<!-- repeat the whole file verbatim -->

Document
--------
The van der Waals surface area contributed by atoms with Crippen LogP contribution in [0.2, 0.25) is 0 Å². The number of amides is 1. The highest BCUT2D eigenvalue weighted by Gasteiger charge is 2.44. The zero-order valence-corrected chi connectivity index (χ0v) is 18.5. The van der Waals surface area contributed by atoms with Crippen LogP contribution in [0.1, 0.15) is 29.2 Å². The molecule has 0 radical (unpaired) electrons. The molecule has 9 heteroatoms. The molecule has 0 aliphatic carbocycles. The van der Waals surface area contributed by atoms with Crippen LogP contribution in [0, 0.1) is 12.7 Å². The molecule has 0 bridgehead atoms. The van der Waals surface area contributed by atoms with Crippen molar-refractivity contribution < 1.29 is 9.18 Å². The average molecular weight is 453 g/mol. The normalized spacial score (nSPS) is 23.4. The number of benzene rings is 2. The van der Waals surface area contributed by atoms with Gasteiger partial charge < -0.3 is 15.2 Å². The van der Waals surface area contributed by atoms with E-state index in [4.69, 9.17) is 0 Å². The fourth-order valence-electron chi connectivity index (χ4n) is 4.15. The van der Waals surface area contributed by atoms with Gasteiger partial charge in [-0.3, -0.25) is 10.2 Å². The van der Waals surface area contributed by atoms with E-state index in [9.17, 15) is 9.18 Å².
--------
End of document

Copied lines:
The van der Waals surface area contributed by atoms with Crippen LogP contribution in [0.2, 0.25) is 0 Å². The number of amides is 1. The highest BCUT2D eigenvalue weighted by Gasteiger charge is 2.44. The zero-order valence-corrected chi connectivity index (χ0v) is 18.5. The van der Waals surface area contributed by atoms with Crippen LogP contribution in [0.1, 0.15) is 29.2 Å². The molecule has 0 radical (unpaired) electrons. The molecule has 9 heteroatoms. The molecule has 0 aliphatic carbocycles. The van der Waals surface area contributed by atoms with Crippen LogP contribution in [0, 0.1) is 12.7 Å². The molecule has 0 bridgehead atoms. The van der Waals surface area contributed by atoms with Crippen molar-refractivity contribution < 1.29 is 9.18 Å². The average molecular weight is 453 g/mol. The normalized spacial score (nSPS) is 23.4. The number of benzene rings is 2. The van der Waals surface area contributed by atoms with Gasteiger partial charge < -0.3 is 15.2 Å². The van der Waals surface area contributed by atoms with E-state index in [4.69, 9.17) is 0 Å². The fourth-order valence-electron chi connectivity index (χ4n) is 4.15. The van der Waals surface area contributed by atoms with Gasteiger partial charge in [-0.3, -0.25) is 10.2 Å². The van der Waals surface area contributed by atoms with E-state index in [9.17, 15) is 9.18 Å².